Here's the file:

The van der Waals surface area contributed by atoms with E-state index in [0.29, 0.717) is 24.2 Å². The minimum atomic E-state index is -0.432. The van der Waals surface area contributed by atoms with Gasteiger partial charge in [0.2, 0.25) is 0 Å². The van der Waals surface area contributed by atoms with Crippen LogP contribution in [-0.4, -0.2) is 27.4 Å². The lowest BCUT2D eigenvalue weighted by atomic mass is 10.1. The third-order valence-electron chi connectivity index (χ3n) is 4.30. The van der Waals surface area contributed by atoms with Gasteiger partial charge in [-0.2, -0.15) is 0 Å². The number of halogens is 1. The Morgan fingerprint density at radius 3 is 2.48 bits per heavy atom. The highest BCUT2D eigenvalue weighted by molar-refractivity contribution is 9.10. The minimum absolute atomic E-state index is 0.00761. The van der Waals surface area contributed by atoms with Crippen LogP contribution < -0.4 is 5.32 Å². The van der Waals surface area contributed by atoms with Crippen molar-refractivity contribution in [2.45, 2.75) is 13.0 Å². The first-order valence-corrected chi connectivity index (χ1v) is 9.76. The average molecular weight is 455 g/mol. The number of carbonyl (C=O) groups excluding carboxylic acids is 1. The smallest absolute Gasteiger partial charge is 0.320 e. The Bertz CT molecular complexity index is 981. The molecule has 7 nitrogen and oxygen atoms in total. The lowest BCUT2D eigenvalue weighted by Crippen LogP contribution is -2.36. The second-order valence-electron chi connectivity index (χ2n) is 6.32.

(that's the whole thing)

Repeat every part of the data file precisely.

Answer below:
The van der Waals surface area contributed by atoms with E-state index in [0.29, 0.717) is 24.2 Å². The minimum atomic E-state index is -0.432. The van der Waals surface area contributed by atoms with Gasteiger partial charge in [0.2, 0.25) is 0 Å². The van der Waals surface area contributed by atoms with Crippen LogP contribution in [-0.4, -0.2) is 27.4 Å². The lowest BCUT2D eigenvalue weighted by atomic mass is 10.1. The third-order valence-electron chi connectivity index (χ3n) is 4.30. The van der Waals surface area contributed by atoms with Gasteiger partial charge in [-0.2, -0.15) is 0 Å². The number of halogens is 1. The Morgan fingerprint density at radius 3 is 2.48 bits per heavy atom. The highest BCUT2D eigenvalue weighted by molar-refractivity contribution is 9.10. The minimum absolute atomic E-state index is 0.00761. The van der Waals surface area contributed by atoms with Crippen LogP contribution < -0.4 is 5.32 Å². The van der Waals surface area contributed by atoms with Crippen molar-refractivity contribution in [2.45, 2.75) is 13.0 Å². The first-order valence-corrected chi connectivity index (χ1v) is 9.76. The average molecular weight is 455 g/mol. The number of carbonyl (C=O) groups excluding carboxylic acids is 1. The smallest absolute Gasteiger partial charge is 0.320 e. The Bertz CT molecular complexity index is 981. The molecule has 7 nitrogen and oxygen atoms in total. The lowest BCUT2D eigenvalue weighted by Crippen LogP contribution is -2.36. The second-order valence-electron chi connectivity index (χ2n) is 6.32.